Cleveland, Tenn., seeks study of city's chronic flood problems

Cleveland, Tenn., seeks study of city's chronic flood problems

November 15th, 2011 by Randall Higgins in News

Flooding in Cleveland, Tennessee.

Photo by Contributed Photo/Times Free Press.

CLEVELAND, Tenn. -- The City Council moved Monday to address the city's chronic flood problems.

The city is sending a letter of intent to undertake a flood control study to the U.S. Army Corps of Engineers. Officials will take $200,000 from the city's reserve fund to help pay for it.

The damage from flooding on Labor Day and a few days later was the dominate discussion during the council's all-day fall planning session.

"I know this is a huge no-no," Councilman Bill Estes said as he announced he would seek approval for setting aside the $200,000, "but Labor Day crossed the boundary. I think this is almost an emergency situation."

Other council members agreed, as did flood victims who attended the regular afternoon council sessions.

"It is an emergency," Sycamore Drive resident Veva Rose said.

During the flooding, Cleveland High School had water in the science wing. At Cleveland Middle School and George R. Stuart Elementary School, water flowed into the auditoriums and the gyms, while Arnold Memorial Elementary School had water in the cafeteria.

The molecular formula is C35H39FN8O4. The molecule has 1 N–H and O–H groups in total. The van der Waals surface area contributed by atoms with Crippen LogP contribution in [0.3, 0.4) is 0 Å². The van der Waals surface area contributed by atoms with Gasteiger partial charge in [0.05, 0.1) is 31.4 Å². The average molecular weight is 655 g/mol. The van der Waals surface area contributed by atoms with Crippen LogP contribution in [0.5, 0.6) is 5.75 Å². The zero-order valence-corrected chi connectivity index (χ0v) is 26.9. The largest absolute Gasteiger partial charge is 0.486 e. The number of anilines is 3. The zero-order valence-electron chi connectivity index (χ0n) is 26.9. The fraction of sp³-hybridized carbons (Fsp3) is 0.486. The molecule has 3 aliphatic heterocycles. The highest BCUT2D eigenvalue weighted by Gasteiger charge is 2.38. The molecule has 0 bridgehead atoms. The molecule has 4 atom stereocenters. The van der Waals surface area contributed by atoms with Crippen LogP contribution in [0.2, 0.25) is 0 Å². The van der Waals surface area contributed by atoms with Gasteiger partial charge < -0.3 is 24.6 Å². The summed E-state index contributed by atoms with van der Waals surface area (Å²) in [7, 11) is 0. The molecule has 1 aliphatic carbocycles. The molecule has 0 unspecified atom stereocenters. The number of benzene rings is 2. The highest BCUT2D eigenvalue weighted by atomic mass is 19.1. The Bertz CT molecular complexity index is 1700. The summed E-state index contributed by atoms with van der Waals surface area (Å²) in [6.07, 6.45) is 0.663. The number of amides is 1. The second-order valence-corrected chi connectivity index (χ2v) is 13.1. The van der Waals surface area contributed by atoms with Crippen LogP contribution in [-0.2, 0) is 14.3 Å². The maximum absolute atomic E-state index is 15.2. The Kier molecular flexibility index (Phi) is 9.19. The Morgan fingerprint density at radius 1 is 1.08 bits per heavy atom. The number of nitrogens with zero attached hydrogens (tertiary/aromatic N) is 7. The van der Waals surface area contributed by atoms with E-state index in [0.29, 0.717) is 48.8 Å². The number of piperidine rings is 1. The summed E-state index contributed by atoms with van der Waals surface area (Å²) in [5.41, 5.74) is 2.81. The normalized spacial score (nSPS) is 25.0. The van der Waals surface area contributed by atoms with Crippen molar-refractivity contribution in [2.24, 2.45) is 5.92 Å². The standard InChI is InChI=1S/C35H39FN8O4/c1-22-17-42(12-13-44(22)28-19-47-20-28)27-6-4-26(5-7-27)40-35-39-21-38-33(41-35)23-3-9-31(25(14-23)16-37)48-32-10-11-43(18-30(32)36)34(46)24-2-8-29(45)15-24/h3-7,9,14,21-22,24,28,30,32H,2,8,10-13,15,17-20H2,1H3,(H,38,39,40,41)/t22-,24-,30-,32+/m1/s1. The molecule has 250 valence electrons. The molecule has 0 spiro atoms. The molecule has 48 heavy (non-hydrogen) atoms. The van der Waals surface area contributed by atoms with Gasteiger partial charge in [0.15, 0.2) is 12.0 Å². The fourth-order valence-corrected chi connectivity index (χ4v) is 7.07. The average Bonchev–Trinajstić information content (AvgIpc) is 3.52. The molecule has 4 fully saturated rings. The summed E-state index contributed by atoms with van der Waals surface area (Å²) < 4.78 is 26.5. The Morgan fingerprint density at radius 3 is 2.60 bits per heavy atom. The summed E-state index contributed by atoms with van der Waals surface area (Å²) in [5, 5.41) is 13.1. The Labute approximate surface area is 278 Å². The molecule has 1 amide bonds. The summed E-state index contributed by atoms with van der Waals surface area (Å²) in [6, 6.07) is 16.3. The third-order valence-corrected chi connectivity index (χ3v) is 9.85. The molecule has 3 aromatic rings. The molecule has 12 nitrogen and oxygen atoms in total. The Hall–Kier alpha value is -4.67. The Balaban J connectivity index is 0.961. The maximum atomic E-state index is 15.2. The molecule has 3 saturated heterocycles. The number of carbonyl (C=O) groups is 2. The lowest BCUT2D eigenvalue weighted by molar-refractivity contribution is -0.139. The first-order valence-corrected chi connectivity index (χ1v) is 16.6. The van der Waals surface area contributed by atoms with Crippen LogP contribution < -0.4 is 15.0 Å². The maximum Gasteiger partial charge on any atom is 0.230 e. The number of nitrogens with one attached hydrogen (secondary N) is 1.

Rose and others have told the city for weeks that floods are getting deeper and more dangerous. Some said they have sewer backups through commodes and showers, and all spoke of paying for repairs.

The Corps of Engineers has a flood control study program in which the corps pays the first $100,000 and then matches 50/50 the remaining cost. The city's share is $300,000.

The city already had set aside $100,000 and, because of budget constraints, originally planned to set aside another $100,000 in each of the next two years.

That was before the Labor Day flooding.

The city has compiled its own data, said Jonathan Jobe, director of development and engineering services for the city. His maps show creeks in the city collect water from hundreds of square miles beyond the city limits.

All the drainage areas are interrelated, Jobe said, and most proposed solutions simply would pass the water from current flooding victims to other homeowners.

"That's my problem," Jobe said during the work session. "If I help somebody, I hurt somebody else."

Contact staff writer Randall Higgins at rhiggins@timesfreepress.com or 423-314-1029.